Milwaukee Bucks (Scott Skiles) 14 – 18
(Probable) Inactives: Joe Alexander and Dan Gadzuric
Chicago Bulls (Vinny Del-Negro) 14-19
(Probable) Inactives: Lindsey Hunter
Time: 7:30 (CST)
TV: FS Wisconsin
Brandon Jennings vs. Derrick Rose
The last time these teams met, Jennings/Rose was hyped as a potential matchup of the league’s future at point guard. Since then, Tyreke Evans has more or less made fans toss Jennings and Rose on the backburner. Evans has shined as the Kings have outperformed expectations as Jennings and Rose have each struggled for teams that haven’t played well over the past month. Rose has it going lately though, averaging nearly 25 points per game over the Bulls last five games, three of them wins. He’s shot just a shade under 50 percent and is averaging six free throws per game. He’s been attacking and the Bulls have had success. The biggest change has been the free throw attempts; Rose was getting shots early this year, but wasn’t getting many easy baskets from the free throw line. In November Rose shot just 32 free throws, compared with 72 in December. The Bulls winning percentage in those respective months are reflective of it too: .385 and .467. If the Bucks can keep Rose off the line, they’ll increase their odds of winning significantly.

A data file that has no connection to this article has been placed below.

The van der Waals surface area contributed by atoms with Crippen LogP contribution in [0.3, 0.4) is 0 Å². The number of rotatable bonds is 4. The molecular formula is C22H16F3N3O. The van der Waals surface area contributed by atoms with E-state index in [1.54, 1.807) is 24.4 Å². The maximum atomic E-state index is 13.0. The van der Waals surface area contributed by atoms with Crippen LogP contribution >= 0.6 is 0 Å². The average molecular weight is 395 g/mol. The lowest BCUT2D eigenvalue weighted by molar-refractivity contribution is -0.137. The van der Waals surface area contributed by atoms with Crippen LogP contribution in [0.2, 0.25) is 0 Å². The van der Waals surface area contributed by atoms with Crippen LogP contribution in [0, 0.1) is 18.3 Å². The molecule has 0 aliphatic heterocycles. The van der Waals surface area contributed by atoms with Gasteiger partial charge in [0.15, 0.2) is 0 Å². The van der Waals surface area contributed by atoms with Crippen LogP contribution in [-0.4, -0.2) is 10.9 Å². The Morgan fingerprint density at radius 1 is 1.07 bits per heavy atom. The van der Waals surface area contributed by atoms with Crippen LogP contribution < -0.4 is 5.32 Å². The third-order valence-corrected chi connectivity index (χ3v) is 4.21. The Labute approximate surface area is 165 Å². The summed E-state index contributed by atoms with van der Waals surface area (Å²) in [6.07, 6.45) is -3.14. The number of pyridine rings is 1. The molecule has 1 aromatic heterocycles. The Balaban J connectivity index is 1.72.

Michael Redd vs. Kirk Hinrich
This is not the Kirk Hinrich I remember. The last time I saw Hinrich play at the Bradley Center, he taught Ramon Sessions a lesson in caring for the ball by swiping it from him when he was looking towards coach Skiles nonchalantly and sprinted down the court for a layup. He got to the free throw line over and over and torched Milwaukee from all over the court. He finished the night with 31 points off the bench and began the slow process that was the elimination of the Bucks from the playoff race. Now? He’s shooting under 40 percent as the starting two guard. About the only thing that seems the same is the constant trade banter centering on him. Sounds a little like the Bucks own starting two guard Michael Redd. Whether Hinrich will be defending Redd or Jennings Friday, expect him to give them problems with physicality and quickness on the perimeter defensively. At least I’d think so, unless that’s somehow non-existent for the current rendition of Kirk Hinrich too.